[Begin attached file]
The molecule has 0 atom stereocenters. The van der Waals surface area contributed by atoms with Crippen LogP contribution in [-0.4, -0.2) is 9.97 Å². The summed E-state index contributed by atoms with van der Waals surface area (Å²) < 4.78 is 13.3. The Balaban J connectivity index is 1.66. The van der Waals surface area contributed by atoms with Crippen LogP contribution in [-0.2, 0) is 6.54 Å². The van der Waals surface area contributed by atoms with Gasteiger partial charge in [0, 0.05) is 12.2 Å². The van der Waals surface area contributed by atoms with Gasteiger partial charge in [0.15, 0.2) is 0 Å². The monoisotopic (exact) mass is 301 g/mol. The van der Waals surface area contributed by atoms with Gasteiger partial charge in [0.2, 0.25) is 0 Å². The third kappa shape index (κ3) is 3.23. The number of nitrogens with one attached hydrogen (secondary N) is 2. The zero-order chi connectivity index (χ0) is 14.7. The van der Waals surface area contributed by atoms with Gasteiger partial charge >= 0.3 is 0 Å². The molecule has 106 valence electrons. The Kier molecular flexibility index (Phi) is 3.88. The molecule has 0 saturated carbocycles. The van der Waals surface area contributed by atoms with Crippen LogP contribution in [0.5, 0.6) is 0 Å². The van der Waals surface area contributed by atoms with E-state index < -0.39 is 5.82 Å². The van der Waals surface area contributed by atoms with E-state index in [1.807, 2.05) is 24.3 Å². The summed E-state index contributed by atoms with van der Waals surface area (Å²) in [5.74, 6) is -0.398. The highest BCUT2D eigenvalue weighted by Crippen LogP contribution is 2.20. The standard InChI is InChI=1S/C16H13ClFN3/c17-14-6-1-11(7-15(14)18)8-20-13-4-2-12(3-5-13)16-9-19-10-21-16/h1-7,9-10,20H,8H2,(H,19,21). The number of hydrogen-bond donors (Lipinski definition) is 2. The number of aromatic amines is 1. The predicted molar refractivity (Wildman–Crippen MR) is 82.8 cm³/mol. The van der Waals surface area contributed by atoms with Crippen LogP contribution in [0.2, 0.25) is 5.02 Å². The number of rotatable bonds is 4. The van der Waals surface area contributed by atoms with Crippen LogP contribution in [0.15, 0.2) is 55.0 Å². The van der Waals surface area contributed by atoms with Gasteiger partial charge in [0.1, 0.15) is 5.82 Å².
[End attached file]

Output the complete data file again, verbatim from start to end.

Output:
The molecule has 0 atom stereocenters. The van der Waals surface area contributed by atoms with Crippen LogP contribution in [-0.4, -0.2) is 9.97 Å². The summed E-state index contributed by atoms with van der Waals surface area (Å²) < 4.78 is 13.3. The Balaban J connectivity index is 1.66. The van der Waals surface area contributed by atoms with Crippen LogP contribution in [-0.2, 0) is 6.54 Å². The van der Waals surface area contributed by atoms with Gasteiger partial charge in [0, 0.05) is 12.2 Å². The van der Waals surface area contributed by atoms with Gasteiger partial charge in [0.15, 0.2) is 0 Å². The monoisotopic (exact) mass is 301 g/mol. The van der Waals surface area contributed by atoms with Gasteiger partial charge in [0.2, 0.25) is 0 Å². The third kappa shape index (κ3) is 3.23. The number of nitrogens with one attached hydrogen (secondary N) is 2. The zero-order chi connectivity index (χ0) is 14.7. The van der Waals surface area contributed by atoms with Gasteiger partial charge >= 0.3 is 0 Å². The molecule has 106 valence electrons. The Kier molecular flexibility index (Phi) is 3.88. The molecule has 0 saturated carbocycles. The van der Waals surface area contributed by atoms with Crippen LogP contribution in [0.5, 0.6) is 0 Å². The van der Waals surface area contributed by atoms with E-state index < -0.39 is 5.82 Å². The van der Waals surface area contributed by atoms with E-state index in [1.807, 2.05) is 24.3 Å². The summed E-state index contributed by atoms with van der Waals surface area (Å²) in [5.74, 6) is -0.398. The highest BCUT2D eigenvalue weighted by Crippen LogP contribution is 2.20. The standard InChI is InChI=1S/C16H13ClFN3/c17-14-6-1-11(7-15(14)18)8-20-13-4-2-12(3-5-13)16-9-19-10-21-16/h1-7,9-10,20H,8H2,(H,19,21). The number of hydrogen-bond donors (Lipinski definition) is 2. The number of aromatic amines is 1. The predicted molar refractivity (Wildman–Crippen MR) is 82.8 cm³/mol. The van der Waals surface area contributed by atoms with Crippen LogP contribution in [0.2, 0.25) is 5.02 Å². The number of rotatable bonds is 4. The van der Waals surface area contributed by atoms with Crippen LogP contribution in [0.15, 0.2) is 55.0 Å². The van der Waals surface area contributed by atoms with Gasteiger partial charge in [0.1, 0.15) is 5.82 Å².